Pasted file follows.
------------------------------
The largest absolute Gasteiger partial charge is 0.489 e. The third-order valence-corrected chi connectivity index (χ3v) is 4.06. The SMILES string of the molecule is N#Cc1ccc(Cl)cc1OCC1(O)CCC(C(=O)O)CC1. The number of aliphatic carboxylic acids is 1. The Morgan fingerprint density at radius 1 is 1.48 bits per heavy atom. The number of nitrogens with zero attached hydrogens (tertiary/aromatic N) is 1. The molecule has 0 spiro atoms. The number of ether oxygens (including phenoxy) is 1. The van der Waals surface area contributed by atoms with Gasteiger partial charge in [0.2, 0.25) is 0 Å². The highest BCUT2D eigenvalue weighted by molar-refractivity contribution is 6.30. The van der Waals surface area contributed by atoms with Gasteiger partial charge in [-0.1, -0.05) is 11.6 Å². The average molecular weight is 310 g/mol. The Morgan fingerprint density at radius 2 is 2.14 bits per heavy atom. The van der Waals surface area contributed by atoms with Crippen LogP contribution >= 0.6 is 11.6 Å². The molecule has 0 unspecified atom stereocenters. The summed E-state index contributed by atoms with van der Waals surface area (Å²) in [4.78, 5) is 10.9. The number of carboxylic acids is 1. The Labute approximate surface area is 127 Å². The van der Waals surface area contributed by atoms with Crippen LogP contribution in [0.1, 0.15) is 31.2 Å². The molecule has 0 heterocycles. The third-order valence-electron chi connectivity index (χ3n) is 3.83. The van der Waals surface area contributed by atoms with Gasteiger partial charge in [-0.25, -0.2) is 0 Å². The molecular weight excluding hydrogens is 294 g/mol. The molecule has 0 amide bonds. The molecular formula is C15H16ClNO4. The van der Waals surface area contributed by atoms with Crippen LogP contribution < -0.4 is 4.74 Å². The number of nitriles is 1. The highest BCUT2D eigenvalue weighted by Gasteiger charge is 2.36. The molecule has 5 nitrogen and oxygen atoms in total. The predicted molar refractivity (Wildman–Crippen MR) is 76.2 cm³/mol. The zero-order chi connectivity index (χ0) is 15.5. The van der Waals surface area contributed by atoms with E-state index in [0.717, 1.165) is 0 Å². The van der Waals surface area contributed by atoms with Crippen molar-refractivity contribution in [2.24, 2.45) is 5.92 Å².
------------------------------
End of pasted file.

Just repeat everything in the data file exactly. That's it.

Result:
The largest absolute Gasteiger partial charge is 0.489 e. The third-order valence-corrected chi connectivity index (χ3v) is 4.06. The SMILES string of the molecule is N#Cc1ccc(Cl)cc1OCC1(O)CCC(C(=O)O)CC1. The number of aliphatic carboxylic acids is 1. The Morgan fingerprint density at radius 1 is 1.48 bits per heavy atom. The number of nitrogens with zero attached hydrogens (tertiary/aromatic N) is 1. The molecule has 0 spiro atoms. The number of ether oxygens (including phenoxy) is 1. The van der Waals surface area contributed by atoms with Gasteiger partial charge in [0.2, 0.25) is 0 Å². The highest BCUT2D eigenvalue weighted by molar-refractivity contribution is 6.30. The van der Waals surface area contributed by atoms with Gasteiger partial charge in [-0.1, -0.05) is 11.6 Å². The average molecular weight is 310 g/mol. The Morgan fingerprint density at radius 2 is 2.14 bits per heavy atom. The van der Waals surface area contributed by atoms with Crippen LogP contribution >= 0.6 is 11.6 Å². The molecule has 0 unspecified atom stereocenters. The summed E-state index contributed by atoms with van der Waals surface area (Å²) in [4.78, 5) is 10.9. The number of carboxylic acids is 1. The Labute approximate surface area is 127 Å². The van der Waals surface area contributed by atoms with Crippen LogP contribution in [0.1, 0.15) is 31.2 Å². The molecule has 0 heterocycles. The third-order valence-electron chi connectivity index (χ3n) is 3.83. The van der Waals surface area contributed by atoms with Gasteiger partial charge in [-0.25, -0.2) is 0 Å². The molecular weight excluding hydrogens is 294 g/mol. The molecule has 0 amide bonds. The molecular formula is C15H16ClNO4. The van der Waals surface area contributed by atoms with Crippen LogP contribution < -0.4 is 4.74 Å². The number of nitriles is 1. The highest BCUT2D eigenvalue weighted by Gasteiger charge is 2.36. The molecule has 5 nitrogen and oxygen atoms in total. The predicted molar refractivity (Wildman–Crippen MR) is 76.2 cm³/mol. The zero-order chi connectivity index (χ0) is 15.5. The van der Waals surface area contributed by atoms with E-state index in [0.717, 1.165) is 0 Å². The van der Waals surface area contributed by atoms with Crippen molar-refractivity contribution in [2.24, 2.45) is 5.92 Å².